(Amman) – An alarming number of Jordanians end up in prison each year solely for failing to repay their loans, Human Rights Watch said in a report released today. Imprisonment for debt is a clear violation of international human rights law which few countries impose.
In the 47-page report, “‘We Lost Everything’: Debt Imprisonment in Jordan,” Human Rights Watch documents the harsh treatment of people unable to repay their debts. In the absence of an adequate social security net, tens of thousands of Jordanians feel compelled to take out loans to cover utilities, groceries, school fees, and medical bills. They often use unregulated informal lenders. Jordanian authorities should urgently replace laws that allow for debt imprisonment with effective personal bankruptcy legislation and enact social security protections to support indigent people.
“Under Jordanian law, if you take out a loan and can’t pay it, you go to jail,” said Sara Kayyali, a Middle East researcher at Human Rights Watch. “In many cases, people take out loans to pay for rent, groceries, medical bills. But instead of helping those in need, the authorities jail them.”
Failure to repay even small debts carries a penalty of up to 90 days in prison per debt, and up to one year for a bounced check. Over a quarter-million Jordanians currently face complaints of debt delinquency. According to government statistics, in the face of the country’s deteriorating economy, the number of people wanted for debt imprisonment rose tenfold in only four years, from 4,352 in 2015 to 43,624 in 2019. About 2,630 people, some 16 percent of Jordan’s prison population, were locked up for nonpayment of loans and bounced checks in 2019. Serving these prison sentences does not resolve the debt.
The report is based on Jordanian laws and policies, and interviews with 21 Jordanians, three Jordanian lawyers, three indebtedness and microfinance experts, a member of a humanitarian organization supporting indebted Jordanians, and two global financial experts.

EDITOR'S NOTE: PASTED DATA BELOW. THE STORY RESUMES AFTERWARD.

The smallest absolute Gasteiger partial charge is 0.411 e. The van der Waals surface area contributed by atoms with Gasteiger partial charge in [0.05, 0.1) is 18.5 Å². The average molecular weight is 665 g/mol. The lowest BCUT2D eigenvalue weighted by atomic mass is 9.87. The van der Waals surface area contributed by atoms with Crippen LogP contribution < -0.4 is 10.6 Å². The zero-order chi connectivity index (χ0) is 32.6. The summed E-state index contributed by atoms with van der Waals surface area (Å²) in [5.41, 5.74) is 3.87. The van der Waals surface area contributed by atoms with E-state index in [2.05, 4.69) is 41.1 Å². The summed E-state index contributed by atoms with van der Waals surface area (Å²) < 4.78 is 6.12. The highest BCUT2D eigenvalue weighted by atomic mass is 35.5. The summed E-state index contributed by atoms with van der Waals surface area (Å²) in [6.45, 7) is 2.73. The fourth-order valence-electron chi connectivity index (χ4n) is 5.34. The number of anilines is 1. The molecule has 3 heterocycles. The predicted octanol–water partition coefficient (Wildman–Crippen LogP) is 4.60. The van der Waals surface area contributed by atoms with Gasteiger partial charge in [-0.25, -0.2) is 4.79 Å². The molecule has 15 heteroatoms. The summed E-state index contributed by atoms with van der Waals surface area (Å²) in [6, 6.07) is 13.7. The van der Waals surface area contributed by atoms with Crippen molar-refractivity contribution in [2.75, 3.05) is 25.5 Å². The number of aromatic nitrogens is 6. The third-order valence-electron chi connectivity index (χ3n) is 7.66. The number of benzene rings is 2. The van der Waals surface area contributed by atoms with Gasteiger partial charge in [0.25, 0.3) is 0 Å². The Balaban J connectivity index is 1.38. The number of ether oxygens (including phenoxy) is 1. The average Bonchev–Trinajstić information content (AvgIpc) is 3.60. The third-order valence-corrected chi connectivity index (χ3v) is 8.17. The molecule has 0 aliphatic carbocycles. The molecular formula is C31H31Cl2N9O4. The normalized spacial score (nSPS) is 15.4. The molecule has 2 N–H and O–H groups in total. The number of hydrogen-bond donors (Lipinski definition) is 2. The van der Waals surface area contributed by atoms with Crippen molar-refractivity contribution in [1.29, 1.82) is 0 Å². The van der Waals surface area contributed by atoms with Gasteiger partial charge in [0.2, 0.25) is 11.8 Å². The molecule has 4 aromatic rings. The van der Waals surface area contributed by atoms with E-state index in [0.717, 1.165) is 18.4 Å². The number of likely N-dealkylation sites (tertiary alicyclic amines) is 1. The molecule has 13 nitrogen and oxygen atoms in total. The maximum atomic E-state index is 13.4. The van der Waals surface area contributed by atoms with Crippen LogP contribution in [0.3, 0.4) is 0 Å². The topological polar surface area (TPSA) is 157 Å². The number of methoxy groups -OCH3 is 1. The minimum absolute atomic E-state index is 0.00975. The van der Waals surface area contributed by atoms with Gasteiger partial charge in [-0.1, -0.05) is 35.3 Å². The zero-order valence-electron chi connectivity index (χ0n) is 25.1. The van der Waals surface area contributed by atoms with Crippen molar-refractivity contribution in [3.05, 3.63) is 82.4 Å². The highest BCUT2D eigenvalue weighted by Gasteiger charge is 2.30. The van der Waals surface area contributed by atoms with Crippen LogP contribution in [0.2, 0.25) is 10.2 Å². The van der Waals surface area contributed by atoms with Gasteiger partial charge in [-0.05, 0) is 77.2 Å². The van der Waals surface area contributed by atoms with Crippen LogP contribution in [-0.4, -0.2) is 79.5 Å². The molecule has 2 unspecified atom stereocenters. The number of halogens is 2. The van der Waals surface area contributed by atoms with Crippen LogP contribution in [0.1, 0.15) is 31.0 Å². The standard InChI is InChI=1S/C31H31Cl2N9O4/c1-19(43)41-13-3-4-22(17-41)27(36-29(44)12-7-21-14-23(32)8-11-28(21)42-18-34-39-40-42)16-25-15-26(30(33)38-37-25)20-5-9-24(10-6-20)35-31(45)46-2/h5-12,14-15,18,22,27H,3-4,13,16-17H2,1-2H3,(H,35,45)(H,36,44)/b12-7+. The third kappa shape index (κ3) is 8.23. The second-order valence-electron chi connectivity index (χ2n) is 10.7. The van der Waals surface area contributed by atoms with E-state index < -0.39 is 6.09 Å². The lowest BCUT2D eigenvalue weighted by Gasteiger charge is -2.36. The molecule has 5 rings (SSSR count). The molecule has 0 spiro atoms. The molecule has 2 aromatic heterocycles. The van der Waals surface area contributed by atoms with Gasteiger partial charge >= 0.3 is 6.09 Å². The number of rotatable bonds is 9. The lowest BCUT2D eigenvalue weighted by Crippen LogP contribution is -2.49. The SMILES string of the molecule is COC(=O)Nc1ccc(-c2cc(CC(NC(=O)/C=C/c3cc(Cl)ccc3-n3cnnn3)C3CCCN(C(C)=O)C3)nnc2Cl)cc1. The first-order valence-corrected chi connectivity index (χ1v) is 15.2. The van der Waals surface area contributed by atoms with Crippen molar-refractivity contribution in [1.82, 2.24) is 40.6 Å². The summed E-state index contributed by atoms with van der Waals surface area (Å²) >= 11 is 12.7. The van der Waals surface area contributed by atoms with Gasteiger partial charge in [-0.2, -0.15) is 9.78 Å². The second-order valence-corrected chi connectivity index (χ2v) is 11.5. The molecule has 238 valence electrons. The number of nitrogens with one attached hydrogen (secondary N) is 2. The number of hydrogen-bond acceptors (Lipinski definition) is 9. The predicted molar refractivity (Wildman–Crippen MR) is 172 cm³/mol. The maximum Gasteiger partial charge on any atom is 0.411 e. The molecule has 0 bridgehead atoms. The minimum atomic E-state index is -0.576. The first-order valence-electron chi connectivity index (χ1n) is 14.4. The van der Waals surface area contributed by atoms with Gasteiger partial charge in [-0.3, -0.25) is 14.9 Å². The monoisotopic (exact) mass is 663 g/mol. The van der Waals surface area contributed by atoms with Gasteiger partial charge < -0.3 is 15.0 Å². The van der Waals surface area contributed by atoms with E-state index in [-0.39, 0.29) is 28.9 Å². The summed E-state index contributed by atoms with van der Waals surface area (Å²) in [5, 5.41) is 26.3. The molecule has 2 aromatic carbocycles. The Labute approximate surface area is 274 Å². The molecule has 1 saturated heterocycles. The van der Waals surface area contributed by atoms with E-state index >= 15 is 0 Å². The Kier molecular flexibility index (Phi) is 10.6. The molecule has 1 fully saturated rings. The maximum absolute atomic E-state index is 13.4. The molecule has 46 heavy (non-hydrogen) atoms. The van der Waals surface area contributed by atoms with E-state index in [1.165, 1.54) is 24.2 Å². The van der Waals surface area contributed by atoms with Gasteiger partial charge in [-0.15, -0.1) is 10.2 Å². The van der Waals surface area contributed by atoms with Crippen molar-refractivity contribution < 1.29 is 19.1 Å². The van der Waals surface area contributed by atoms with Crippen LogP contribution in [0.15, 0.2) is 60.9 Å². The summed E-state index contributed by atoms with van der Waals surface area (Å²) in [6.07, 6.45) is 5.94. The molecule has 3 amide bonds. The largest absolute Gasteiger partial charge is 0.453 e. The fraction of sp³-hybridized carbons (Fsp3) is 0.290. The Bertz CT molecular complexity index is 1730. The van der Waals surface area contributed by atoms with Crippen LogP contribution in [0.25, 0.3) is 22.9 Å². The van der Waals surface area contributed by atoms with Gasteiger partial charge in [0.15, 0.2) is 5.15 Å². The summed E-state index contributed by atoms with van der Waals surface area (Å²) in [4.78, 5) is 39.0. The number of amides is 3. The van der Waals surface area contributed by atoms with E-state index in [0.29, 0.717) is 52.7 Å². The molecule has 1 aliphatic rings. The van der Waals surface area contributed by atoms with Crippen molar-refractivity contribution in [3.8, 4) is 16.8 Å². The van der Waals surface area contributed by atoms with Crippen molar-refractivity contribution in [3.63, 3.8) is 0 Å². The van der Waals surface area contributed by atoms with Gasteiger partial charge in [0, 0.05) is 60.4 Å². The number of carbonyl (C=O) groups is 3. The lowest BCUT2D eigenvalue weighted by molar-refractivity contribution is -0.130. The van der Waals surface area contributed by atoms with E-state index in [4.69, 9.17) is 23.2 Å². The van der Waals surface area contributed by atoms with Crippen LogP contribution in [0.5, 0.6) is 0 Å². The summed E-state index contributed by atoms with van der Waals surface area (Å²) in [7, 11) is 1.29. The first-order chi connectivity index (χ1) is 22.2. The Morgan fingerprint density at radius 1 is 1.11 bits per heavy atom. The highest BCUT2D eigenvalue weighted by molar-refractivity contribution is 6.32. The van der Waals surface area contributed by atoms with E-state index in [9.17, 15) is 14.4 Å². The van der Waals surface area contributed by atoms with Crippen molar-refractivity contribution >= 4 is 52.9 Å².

Human Rights Watch found that the absence of regulations and oversight have allowed for the spread of informal and easily abused debt instruments. Judges often order imprisonment based on a promissory note alone, without seeing the borrower or providing an opportunity to dispute the debt or mount a defense though the law requires it.
The problem is exacerbated, particularly for women, by very high interest rates from some microfinance institutions. As of mid-2020, about 25 microfinance institutions had 466,394 active borrowers, 68 percent of them women. Some of the larger microfinance institutions have promised to protect borrowers, but others do little to vet borrowers before granting loans.
The majority of women interviewed indicated that they took the loan to pay for necessities. In some cases, family members pressured them to apply to use the funds to make ends meet. Women often signed on as guarantors for their children’s or husband’s loans, making themselves subject to imprisonment for failure to repay.
“I am an engineer,” one woman interviewed said. “Imagine what would happen to my parents, how are people going to look at me? I am not a thief. I didn’t eat people’s rights. I just had too many financial commitments and the economic situation in the country is horrific.”